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This Advent, Ignatian writers from across the Jesuit Conference are sharing 25 days of reflections on Ignatian heroes. You can receive these reflections directly in your inbox by signing up here.

Day 19: Rutilio Grande

By Cameron Bellm

Like many people, I first encountered Blessed Rutilio Grande, SJ, through his more well-known friend, St. Óscar Romero. I wanted to know more about this man who had such a profound effect on the archbishop, changing the course of his life and ministry. Romero had been the archbishop for a little less than a month when Rutilio was assassinated by a death squad in 1977, but his tenure began anew when he took up Rutilio’s mantle.

It’s easy to see why Rutilio’s life, witness and martyrdom in 1977 inspired Romero so much. Amidst the extreme oppression of the poor in El Salvador and the government’s violent repression of anyone who advocated for change, Rutilio was fearless in his commitment to the dignity of the human person and the empowerment of the laity. Despite numerous threats and warnings, Rutilio spearheaded a brilliant new pastoral ministry inspired by Vatican II; he trained people to be leaders within their own communities and to understand that the kingdom of God is not a far-off mirage but something to be worked toward right here on earth.

It wasn’t until years later that I learned about another aspect of Rutilio’s life that moved me deeply: He struggled greatly with his mental health. During his Jesuit formation, Rutilio suffered two mental health crises. The first was a response to extreme anxiety, which manifested in a catatonic state and then unintelligible speech. The second was a crisis of scrupulosity, during which Rutilio was terrified that his doubts had invalidated his ordination.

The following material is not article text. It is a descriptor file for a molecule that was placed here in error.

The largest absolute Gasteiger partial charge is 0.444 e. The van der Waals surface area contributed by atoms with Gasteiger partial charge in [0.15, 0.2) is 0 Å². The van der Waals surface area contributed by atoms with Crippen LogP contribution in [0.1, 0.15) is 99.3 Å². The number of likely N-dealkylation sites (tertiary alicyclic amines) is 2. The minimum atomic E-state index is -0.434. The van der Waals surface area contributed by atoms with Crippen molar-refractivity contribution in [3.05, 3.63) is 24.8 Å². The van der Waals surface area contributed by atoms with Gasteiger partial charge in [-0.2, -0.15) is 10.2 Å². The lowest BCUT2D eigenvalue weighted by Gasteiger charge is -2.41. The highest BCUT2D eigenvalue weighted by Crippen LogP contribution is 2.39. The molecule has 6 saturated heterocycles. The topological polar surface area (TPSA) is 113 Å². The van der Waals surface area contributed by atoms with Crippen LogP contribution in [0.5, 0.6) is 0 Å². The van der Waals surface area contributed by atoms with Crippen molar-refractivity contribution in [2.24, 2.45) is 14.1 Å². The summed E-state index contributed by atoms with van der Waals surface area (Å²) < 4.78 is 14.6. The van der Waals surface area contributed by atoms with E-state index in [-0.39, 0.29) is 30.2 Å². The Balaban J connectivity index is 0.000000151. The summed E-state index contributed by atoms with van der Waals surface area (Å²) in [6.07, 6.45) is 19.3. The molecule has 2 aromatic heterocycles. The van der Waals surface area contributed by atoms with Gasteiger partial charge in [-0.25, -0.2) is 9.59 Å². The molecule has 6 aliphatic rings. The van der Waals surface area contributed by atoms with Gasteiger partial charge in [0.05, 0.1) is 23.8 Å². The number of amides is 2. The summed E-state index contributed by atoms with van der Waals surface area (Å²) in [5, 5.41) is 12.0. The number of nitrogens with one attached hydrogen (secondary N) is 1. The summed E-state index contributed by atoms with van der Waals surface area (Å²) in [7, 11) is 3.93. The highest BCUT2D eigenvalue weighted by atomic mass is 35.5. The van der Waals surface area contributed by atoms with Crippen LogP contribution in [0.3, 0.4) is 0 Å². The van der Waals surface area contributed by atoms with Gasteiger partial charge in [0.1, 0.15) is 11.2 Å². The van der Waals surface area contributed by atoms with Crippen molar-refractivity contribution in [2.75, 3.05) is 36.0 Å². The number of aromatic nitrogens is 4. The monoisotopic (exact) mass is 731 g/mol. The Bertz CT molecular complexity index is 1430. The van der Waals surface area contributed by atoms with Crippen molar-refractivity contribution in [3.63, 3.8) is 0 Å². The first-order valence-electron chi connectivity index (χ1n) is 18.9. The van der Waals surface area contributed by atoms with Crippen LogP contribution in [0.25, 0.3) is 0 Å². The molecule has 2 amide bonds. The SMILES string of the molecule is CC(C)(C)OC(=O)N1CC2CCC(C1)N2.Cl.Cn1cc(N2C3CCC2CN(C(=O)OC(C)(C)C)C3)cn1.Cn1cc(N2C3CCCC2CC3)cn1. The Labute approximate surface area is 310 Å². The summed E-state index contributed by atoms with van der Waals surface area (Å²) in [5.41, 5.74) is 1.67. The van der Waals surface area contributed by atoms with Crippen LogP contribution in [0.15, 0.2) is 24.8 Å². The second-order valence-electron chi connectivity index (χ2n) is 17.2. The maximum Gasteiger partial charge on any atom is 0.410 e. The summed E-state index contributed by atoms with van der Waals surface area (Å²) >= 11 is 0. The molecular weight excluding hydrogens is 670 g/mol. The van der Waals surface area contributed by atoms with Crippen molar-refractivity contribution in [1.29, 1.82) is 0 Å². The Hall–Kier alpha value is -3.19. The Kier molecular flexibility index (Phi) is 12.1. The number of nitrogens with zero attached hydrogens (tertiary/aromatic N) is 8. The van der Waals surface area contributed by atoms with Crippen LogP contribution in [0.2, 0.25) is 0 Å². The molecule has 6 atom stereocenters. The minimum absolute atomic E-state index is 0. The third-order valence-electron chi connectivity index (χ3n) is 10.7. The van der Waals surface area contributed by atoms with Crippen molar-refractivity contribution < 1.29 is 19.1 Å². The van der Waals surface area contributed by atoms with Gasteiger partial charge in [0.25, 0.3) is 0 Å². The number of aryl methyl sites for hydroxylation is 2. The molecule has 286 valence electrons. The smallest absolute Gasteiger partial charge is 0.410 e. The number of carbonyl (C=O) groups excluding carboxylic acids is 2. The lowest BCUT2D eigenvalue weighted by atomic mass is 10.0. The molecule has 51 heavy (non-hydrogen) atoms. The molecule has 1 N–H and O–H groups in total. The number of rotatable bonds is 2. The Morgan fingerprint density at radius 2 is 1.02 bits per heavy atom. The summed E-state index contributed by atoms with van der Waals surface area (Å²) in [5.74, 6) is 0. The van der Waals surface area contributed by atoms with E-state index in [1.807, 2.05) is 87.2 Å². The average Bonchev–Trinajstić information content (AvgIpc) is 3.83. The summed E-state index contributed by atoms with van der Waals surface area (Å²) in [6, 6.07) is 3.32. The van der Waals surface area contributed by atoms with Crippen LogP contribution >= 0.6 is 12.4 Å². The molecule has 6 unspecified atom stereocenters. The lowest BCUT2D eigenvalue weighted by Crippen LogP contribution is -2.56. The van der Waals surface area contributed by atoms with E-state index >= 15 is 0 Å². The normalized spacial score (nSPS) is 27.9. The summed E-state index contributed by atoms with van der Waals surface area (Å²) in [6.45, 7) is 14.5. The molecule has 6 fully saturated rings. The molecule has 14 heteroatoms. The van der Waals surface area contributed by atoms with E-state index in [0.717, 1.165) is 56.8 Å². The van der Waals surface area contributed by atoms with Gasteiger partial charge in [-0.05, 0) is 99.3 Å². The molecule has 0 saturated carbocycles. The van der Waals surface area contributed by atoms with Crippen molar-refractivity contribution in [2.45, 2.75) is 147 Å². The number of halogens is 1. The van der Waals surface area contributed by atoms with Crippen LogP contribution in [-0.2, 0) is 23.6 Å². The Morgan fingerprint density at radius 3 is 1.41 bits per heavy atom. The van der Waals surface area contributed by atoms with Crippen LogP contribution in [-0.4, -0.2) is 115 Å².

In both these cases, Rutilio’s suffering was met with compassion from his Jesuit brothers, who arranged for his medical needs and took care to honor his temperament in his assignments; they even made sure that he was given extra food to regain his strength. In this beautiful example of cura personalis, care for the whole person, Rutilio’s Jesuit community saw him not as a problem or a diagnosis, but as a person who bore the image of God.

In “Evangelii Gaudium” (“The Joy of the Gospel”) Pope Francis calls for us to be a church of accompaniment; he writes, “The Church will have to initiate everyone — priests, religious, and laity — into this ‘art of accompaniment’ which teaches us to remove our sandals before the sacred ground of the other.” (169) Rutilio accompanied the people of El Salvador, but before that, he allowed himself to be accompanied by his Jesuit brothers.

In the most difficult times in my life, some of which were, like Rutilio’s, directly related to my mental health, I constantly worried that I was a burden to the people closest to me. It took years for me to see something that I think Rutilio understood long before me: It is a gift to accompany others in their suffering, but no less a gift to allow others to accompany you.

Reflection: Take some time today to look back on the most challenging times in your life. Who was there for you? Thank God for them and for the gift of accompaniment, and ask for the grace and mercy to be able to accompany others.

Cameron Bellm is a Seattle-based writer of prayers, poems and devotionals. After completing her Ph.D. in Russian literature at the University of California, Berkeley, she traded the academic life for the contemplative life, informed by Ignatian spirituality and Catholic social teaching. She is the author of “A Consoling Embrace: Prayers for a Time of Pandemic” (23rd Publications, 2020). Cameron and her husband have two young sons. You can find her at cameronbellm.com and on Instagram, @cameronbellm.

 

 

 

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